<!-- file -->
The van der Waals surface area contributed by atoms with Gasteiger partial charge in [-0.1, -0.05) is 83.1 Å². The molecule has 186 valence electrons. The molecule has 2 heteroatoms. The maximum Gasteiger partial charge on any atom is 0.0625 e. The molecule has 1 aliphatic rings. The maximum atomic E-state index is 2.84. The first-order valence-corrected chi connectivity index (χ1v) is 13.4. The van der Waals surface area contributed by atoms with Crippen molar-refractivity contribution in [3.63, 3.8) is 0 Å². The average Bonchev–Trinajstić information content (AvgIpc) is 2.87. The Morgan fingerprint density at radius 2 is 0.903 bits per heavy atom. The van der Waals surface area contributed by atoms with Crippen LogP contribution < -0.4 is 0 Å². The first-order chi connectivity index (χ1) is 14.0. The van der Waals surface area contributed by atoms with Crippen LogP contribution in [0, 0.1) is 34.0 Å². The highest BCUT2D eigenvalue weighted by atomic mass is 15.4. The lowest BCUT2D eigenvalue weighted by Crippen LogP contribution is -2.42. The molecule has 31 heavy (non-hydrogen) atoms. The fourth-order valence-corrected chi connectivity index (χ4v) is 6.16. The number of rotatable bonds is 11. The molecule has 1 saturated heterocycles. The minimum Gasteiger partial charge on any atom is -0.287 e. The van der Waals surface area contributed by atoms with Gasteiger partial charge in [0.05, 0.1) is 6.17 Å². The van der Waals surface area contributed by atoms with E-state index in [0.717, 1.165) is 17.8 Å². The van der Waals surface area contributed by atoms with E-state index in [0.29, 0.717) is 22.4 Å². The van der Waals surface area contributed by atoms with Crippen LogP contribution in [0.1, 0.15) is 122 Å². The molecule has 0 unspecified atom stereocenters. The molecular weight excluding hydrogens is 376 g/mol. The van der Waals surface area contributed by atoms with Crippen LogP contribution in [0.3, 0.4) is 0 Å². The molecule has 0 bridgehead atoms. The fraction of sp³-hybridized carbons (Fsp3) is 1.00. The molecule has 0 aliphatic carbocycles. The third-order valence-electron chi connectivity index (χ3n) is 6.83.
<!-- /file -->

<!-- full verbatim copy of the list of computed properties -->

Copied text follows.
The van der Waals surface area contributed by atoms with Gasteiger partial charge in [-0.1, -0.05) is 83.1 Å². The molecule has 186 valence electrons. The molecule has 2 heteroatoms. The maximum Gasteiger partial charge on any atom is 0.0625 e. The molecule has 1 aliphatic rings. The maximum atomic E-state index is 2.84. The first-order valence-corrected chi connectivity index (χ1v) is 13.4. The van der Waals surface area contributed by atoms with Crippen molar-refractivity contribution in [3.63, 3.8) is 0 Å². The average Bonchev–Trinajstić information content (AvgIpc) is 2.87. The Morgan fingerprint density at radius 2 is 0.903 bits per heavy atom. The van der Waals surface area contributed by atoms with Crippen LogP contribution < -0.4 is 0 Å². The first-order chi connectivity index (χ1) is 14.0. The van der Waals surface area contributed by atoms with Crippen LogP contribution in [0, 0.1) is 34.0 Å². The highest BCUT2D eigenvalue weighted by atomic mass is 15.4. The lowest BCUT2D eigenvalue weighted by Crippen LogP contribution is -2.42. The molecule has 31 heavy (non-hydrogen) atoms. The fourth-order valence-corrected chi connectivity index (χ4v) is 6.16. The number of rotatable bonds is 11. The molecule has 1 saturated heterocycles. The minimum Gasteiger partial charge on any atom is -0.287 e. The van der Waals surface area contributed by atoms with Gasteiger partial charge in [0.05, 0.1) is 6.17 Å². The van der Waals surface area contributed by atoms with E-state index in [0.717, 1.165) is 17.8 Å². The van der Waals surface area contributed by atoms with E-state index in [0.29, 0.717) is 22.4 Å². The van der Waals surface area contributed by atoms with Crippen LogP contribution in [0.1, 0.15) is 122 Å². The molecule has 0 unspecified atom stereocenters. The molecular weight excluding hydrogens is 376 g/mol. The van der Waals surface area contributed by atoms with Crippen LogP contribution in [0.3, 0.4) is 0 Å². The molecule has 0 bridgehead atoms. The fraction of sp³-hybridized carbons (Fsp3) is 1.00. The molecule has 0 aliphatic carbocycles. The third-order valence-electron chi connectivity index (χ3n) is 6.83.